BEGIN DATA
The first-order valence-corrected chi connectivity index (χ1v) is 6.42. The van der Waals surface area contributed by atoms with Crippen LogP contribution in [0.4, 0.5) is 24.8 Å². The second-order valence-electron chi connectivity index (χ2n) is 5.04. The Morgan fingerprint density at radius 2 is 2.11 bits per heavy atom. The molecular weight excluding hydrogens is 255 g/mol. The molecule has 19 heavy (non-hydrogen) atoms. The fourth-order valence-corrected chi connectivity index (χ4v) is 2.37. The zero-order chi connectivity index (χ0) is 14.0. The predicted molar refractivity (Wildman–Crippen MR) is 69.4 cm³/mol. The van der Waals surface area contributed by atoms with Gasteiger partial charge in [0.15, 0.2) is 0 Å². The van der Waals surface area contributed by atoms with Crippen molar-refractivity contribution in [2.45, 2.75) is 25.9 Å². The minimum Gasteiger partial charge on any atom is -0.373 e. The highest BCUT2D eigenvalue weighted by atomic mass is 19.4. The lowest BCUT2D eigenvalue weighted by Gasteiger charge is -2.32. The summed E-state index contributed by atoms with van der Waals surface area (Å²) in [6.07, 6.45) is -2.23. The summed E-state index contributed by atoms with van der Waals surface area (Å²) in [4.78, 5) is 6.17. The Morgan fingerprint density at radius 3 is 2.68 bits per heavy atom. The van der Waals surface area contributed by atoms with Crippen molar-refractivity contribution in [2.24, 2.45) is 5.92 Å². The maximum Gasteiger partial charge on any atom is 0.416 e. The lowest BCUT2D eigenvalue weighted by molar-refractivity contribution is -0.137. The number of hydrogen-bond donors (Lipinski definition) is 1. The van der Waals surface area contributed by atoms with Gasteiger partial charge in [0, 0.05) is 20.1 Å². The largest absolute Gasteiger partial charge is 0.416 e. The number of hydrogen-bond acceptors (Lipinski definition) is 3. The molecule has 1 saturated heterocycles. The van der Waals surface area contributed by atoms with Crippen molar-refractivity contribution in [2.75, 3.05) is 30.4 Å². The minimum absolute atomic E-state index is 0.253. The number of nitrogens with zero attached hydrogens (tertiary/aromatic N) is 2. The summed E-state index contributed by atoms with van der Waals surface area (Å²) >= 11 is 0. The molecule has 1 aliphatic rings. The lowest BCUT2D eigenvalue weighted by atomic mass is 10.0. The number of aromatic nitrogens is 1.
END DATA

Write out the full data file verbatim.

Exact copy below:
The first-order valence-corrected chi connectivity index (χ1v) is 6.42. The van der Waals surface area contributed by atoms with Crippen LogP contribution in [0.4, 0.5) is 24.8 Å². The second-order valence-electron chi connectivity index (χ2n) is 5.04. The Morgan fingerprint density at radius 2 is 2.11 bits per heavy atom. The molecular weight excluding hydrogens is 255 g/mol. The molecule has 19 heavy (non-hydrogen) atoms. The fourth-order valence-corrected chi connectivity index (χ4v) is 2.37. The zero-order chi connectivity index (χ0) is 14.0. The predicted molar refractivity (Wildman–Crippen MR) is 69.4 cm³/mol. The van der Waals surface area contributed by atoms with Gasteiger partial charge in [0.15, 0.2) is 0 Å². The van der Waals surface area contributed by atoms with Crippen molar-refractivity contribution in [2.45, 2.75) is 25.9 Å². The minimum Gasteiger partial charge on any atom is -0.373 e. The highest BCUT2D eigenvalue weighted by atomic mass is 19.4. The lowest BCUT2D eigenvalue weighted by Gasteiger charge is -2.32. The summed E-state index contributed by atoms with van der Waals surface area (Å²) in [6.07, 6.45) is -2.23. The summed E-state index contributed by atoms with van der Waals surface area (Å²) in [4.78, 5) is 6.17. The Morgan fingerprint density at radius 3 is 2.68 bits per heavy atom. The van der Waals surface area contributed by atoms with Crippen molar-refractivity contribution in [2.24, 2.45) is 5.92 Å². The maximum Gasteiger partial charge on any atom is 0.416 e. The lowest BCUT2D eigenvalue weighted by molar-refractivity contribution is -0.137. The number of hydrogen-bond donors (Lipinski definition) is 1. The van der Waals surface area contributed by atoms with Gasteiger partial charge in [0, 0.05) is 20.1 Å². The largest absolute Gasteiger partial charge is 0.416 e. The number of hydrogen-bond acceptors (Lipinski definition) is 3. The molecule has 1 saturated heterocycles. The van der Waals surface area contributed by atoms with Crippen molar-refractivity contribution in [2.75, 3.05) is 30.4 Å². The minimum absolute atomic E-state index is 0.253. The number of nitrogens with zero attached hydrogens (tertiary/aromatic N) is 2. The summed E-state index contributed by atoms with van der Waals surface area (Å²) >= 11 is 0. The molecule has 1 aliphatic rings. The lowest BCUT2D eigenvalue weighted by atomic mass is 10.0. The number of aromatic nitrogens is 1.